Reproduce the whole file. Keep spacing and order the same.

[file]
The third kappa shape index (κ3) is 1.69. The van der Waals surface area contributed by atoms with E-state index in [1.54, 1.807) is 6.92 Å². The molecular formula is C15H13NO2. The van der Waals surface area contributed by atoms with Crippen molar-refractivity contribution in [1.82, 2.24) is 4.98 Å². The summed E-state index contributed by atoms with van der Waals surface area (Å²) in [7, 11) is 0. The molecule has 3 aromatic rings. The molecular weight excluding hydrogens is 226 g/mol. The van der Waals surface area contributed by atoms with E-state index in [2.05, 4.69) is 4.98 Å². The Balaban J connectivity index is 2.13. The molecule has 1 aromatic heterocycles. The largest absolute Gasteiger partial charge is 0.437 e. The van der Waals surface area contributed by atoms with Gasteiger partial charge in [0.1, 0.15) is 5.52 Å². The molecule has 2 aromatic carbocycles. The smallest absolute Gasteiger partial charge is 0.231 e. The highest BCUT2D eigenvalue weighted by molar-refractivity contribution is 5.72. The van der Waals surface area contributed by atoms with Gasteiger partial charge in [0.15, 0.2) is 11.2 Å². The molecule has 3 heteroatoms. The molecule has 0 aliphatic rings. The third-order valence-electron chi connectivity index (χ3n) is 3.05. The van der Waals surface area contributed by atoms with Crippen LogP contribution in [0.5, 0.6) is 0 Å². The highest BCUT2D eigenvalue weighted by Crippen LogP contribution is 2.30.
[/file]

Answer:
The third kappa shape index (κ3) is 1.69. The van der Waals surface area contributed by atoms with E-state index in [1.54, 1.807) is 6.92 Å². The molecular formula is C15H13NO2. The van der Waals surface area contributed by atoms with Crippen molar-refractivity contribution in [1.82, 2.24) is 4.98 Å². The summed E-state index contributed by atoms with van der Waals surface area (Å²) in [7, 11) is 0. The molecule has 3 aromatic rings. The molecular weight excluding hydrogens is 226 g/mol. The van der Waals surface area contributed by atoms with E-state index in [2.05, 4.69) is 4.98 Å². The Balaban J connectivity index is 2.13. The molecule has 1 aromatic heterocycles. The largest absolute Gasteiger partial charge is 0.437 e. The van der Waals surface area contributed by atoms with Gasteiger partial charge in [0.1, 0.15) is 5.52 Å². The molecule has 2 aromatic carbocycles. The smallest absolute Gasteiger partial charge is 0.231 e. The highest BCUT2D eigenvalue weighted by molar-refractivity contribution is 5.72. The van der Waals surface area contributed by atoms with Gasteiger partial charge in [0.15, 0.2) is 11.2 Å². The molecule has 3 heteroatoms. The molecule has 0 aliphatic rings. The third-order valence-electron chi connectivity index (χ3n) is 3.05. The van der Waals surface area contributed by atoms with Crippen LogP contribution in [0.5, 0.6) is 0 Å². The highest BCUT2D eigenvalue weighted by Crippen LogP contribution is 2.30.